Anthony BoydellUnited Kingdom
This week I have mostly been playing boardgames (honk, tweet).
Tuesday’s session of distracting goodness involved a swift Agricola – because I’ve not been playing enough of it ‘in the real world’ recently. With the agreement to ‘draft’, I was singularly distracted by Braggart in my opening hand (lots of points if you manage to build lots of improvements) – this is a horrible card for stealing the attention away because I spent the rest of the draft hoovering up free/cheap minor improvements and this, ultimately, ‘did’ for me. I confidently placed another card – Manufacturer - from that ‘booster’ on top for Richard to pick (which he did) and confidently predicted he would abuse it FTW (which he also did, in conjunction with Social Climber –free stuff off the back of naturally good actions - and Guildmaster – more free stuff off acquiring naturally good improvements). Cutting a long, agrarian story short – Richard won (42-39-27-20) with a useful Braggart clogging up my rather sparse tableau – nothing for him to boast about.
Of real note in this game, though, was the arrival and immediate use of Carl’s new ‘family member’ pieces – shipped hot from the U.S of A and priced at a high street fashion house’s Far Eastern sweat-shop tariff of just a $1 a figure…surely the Fimo alone was more than that?
My man gives his missus a goose...
Good grief - it's like Piccadilly Circus on this board!
What IS the chap in the middle doing with that pig?
In the manner of Vivian Stanshall’s excellent “Sir Henry At Rawlinson End” (seek out the MP3s, it’s astonishingly beautiful, witty and unique), I suggested I bring along some adhesive putty next time “to make them all a length more masculine”.
Anticipating the imminent arrival of supper – ooh, talking of ‘imminent’ that reminds me: this morning as I arrived at the train station for the usual commuter chug into the metropolis, I brushed passed a familiar face in a soft, furry top and trailed by a cloud of sweet perfume – Tracy Emin*. Normally, I would be unimpressed on account of her always looking so bloody stern, frowny and (tbh) not-a-little-unattractive BUT, on this damp April morning, I was quite taken; she can set up my easel any day...or wash my brush...I’d certainly like to 'daub' on her 'canvas' etc etc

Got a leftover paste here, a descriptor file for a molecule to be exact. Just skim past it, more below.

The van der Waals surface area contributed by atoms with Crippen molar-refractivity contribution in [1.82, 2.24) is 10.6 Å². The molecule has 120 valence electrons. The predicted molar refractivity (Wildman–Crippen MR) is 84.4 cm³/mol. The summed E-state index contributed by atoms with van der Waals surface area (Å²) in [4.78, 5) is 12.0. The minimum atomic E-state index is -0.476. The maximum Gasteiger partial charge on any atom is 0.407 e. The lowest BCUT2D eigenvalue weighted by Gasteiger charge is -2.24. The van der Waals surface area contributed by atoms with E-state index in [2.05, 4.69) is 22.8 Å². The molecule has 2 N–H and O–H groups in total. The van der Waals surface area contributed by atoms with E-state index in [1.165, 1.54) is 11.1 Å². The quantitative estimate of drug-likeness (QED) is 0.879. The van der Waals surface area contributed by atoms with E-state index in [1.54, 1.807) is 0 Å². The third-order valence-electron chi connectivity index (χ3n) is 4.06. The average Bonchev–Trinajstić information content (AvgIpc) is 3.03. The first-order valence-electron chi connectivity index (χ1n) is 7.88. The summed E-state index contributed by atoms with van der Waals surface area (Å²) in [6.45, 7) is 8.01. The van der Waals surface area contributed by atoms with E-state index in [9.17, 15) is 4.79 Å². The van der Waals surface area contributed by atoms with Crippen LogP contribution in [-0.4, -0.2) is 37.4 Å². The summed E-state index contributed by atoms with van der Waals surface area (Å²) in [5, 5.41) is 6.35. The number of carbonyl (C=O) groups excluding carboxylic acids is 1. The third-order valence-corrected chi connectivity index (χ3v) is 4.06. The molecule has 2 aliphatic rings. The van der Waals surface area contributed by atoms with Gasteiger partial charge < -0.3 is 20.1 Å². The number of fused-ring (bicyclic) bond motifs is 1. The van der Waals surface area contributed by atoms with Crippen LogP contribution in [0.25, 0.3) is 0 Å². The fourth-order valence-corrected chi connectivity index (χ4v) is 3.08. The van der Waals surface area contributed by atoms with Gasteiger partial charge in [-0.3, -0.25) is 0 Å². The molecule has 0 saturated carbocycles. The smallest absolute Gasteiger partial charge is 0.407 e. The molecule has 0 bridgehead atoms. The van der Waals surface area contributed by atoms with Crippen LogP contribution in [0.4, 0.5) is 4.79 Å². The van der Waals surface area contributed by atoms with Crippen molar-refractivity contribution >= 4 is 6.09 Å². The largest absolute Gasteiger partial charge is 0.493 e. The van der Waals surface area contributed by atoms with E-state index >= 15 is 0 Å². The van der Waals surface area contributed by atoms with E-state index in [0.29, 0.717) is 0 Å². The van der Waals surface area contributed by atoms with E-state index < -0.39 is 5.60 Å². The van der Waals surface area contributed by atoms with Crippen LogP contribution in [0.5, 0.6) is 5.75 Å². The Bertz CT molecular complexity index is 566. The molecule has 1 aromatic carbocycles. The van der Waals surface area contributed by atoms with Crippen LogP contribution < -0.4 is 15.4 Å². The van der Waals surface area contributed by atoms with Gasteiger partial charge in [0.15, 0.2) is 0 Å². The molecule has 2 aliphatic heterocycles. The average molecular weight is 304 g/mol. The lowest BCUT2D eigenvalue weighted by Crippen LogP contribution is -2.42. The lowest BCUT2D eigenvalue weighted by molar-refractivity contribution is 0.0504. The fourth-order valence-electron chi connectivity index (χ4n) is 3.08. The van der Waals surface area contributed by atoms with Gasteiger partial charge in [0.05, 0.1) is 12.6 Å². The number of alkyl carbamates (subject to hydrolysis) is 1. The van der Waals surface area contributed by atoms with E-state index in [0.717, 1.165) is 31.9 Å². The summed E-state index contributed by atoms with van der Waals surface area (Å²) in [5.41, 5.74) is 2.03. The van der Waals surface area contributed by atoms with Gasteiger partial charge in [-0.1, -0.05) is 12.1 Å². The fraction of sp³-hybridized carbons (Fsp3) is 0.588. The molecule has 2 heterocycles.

Anticipating the imminent arrival of supper, Richard slapped a tiny Adlung box on the capacious dining table (rattling the fizzy drinks and nearly up-ending Carl’s vast, precariously-balanced, array of media inputs that sustain him through any given assembly): Verräter (Traitor). I am ashamed to say that I had never played this universally-regarded classic of the 60-or-so cards-only genre – this, of course, is even more unforgivable given my own design obsession with all things served in a tuckbox (Coppertaddle, Fzzzzt!, a million unfinished prototypes)! Verrater is a fantastic (and quick) game of groupthinky, role-selection goodness – born from Adlungspiele’s golden period of lots-to-do with a tiny packet**
In summary, a round comprises the selection of a conflict between two factions – there is a ring of locations in the centre alternating A and B; each terrain has a base strength and a key of VP assignments – VPs are allocated after a conflict based on how many players were on the winning side (the fewer, the more points gained). Players begin the game allied to either faction A (Eagles) or B (Roses).
Each player, starting with the Start Player, selects a role from (initially) five available – a sixth is randomly removed at the start of the round to befuddle everyone apart from the Start player. Players then use ‘grain’ cards (of ranging values) to reinforce (or not)the conflict – of course, the reinforcement LOOKS LIKE it’s for their current faction BUT they could be ‘turning cloak’ (the ‘traitor’ bit). Players then reveal their selected roles, the conflict is resolved, the victor(s) gain points and other roles are processed. At round end, some grain cards may be gained to replenish your hand.
The roles are (very briefly: